their hands on that volume, including menacing the lives of Hal and his
beautiful teenage sister.
This is an odd story, at times leisurely paced and poetic, almost dream-like, reminding me a little of A. Merritt. Then at other times it’s lurid and over the top like a Weird Menace yarn. There’s some very good writing in it in places, and in other places the prose is rather clumsy. I’ll say this for it, though: it kept me turning the pages. This story is available in an e-book edition as a stand-alone novel under Fairman’s real name, if you’re interested in checking it out yourself and don’t have a copy of this pulp. I enjoyed it while still being aware that it’s hardly a great story. Kind of like most of Fairman’s work that I’ve read.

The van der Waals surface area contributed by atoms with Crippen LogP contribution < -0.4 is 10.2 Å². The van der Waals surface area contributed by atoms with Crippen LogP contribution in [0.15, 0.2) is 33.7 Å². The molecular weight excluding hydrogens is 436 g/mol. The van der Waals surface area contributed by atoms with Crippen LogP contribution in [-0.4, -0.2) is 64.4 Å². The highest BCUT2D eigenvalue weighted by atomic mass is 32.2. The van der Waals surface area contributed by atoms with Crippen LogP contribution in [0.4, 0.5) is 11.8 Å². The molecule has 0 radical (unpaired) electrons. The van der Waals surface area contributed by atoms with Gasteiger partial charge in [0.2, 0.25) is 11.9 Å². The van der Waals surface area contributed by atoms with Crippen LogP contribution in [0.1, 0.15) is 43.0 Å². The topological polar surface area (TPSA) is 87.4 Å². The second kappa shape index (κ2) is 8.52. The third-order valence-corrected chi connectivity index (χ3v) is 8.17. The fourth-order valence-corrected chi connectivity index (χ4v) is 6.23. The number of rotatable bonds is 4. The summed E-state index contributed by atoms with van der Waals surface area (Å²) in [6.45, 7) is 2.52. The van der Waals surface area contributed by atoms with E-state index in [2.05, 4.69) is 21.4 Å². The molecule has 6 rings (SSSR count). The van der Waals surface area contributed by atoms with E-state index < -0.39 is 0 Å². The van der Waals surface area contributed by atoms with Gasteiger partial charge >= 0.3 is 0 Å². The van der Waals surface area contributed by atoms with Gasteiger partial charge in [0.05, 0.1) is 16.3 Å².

Geoff St. Reynard was really Robert W. Krepps, best remembered today, aside from his science fiction, as the author of numerous movie novelizations and several well-regarded novels about Africa. His story in this issue, under the St. Reynard pseudonym, is a novelette called “Wrestlers Are Revolting!” Since it was written and published in the Fifties, this story comes from a time when most science fiction writers and readers still considered a centralized, heavy-handed, oppressive government to be a bad thing, so the villains are the political rulers of the Federated Americas. They’ve banned all professional sports except wrestling, since that’s the one where it’s easiest to control the outcome of the matches, and the government-sponsored wrestler known as The Chimera is unbeatable, not only defeating every challenger with his signature move, the Siberian Death Lock, but also killing them in the ring, which is permitted in this era. As always happens in cases of political oppression, an underground has developed, dedicated to overthrowing the Federated Americas, and the movement’s leaders are all wrestlers, including the story’s protagonist Johnny Bell, who wants to be a writer but is forced into wrestling by the government.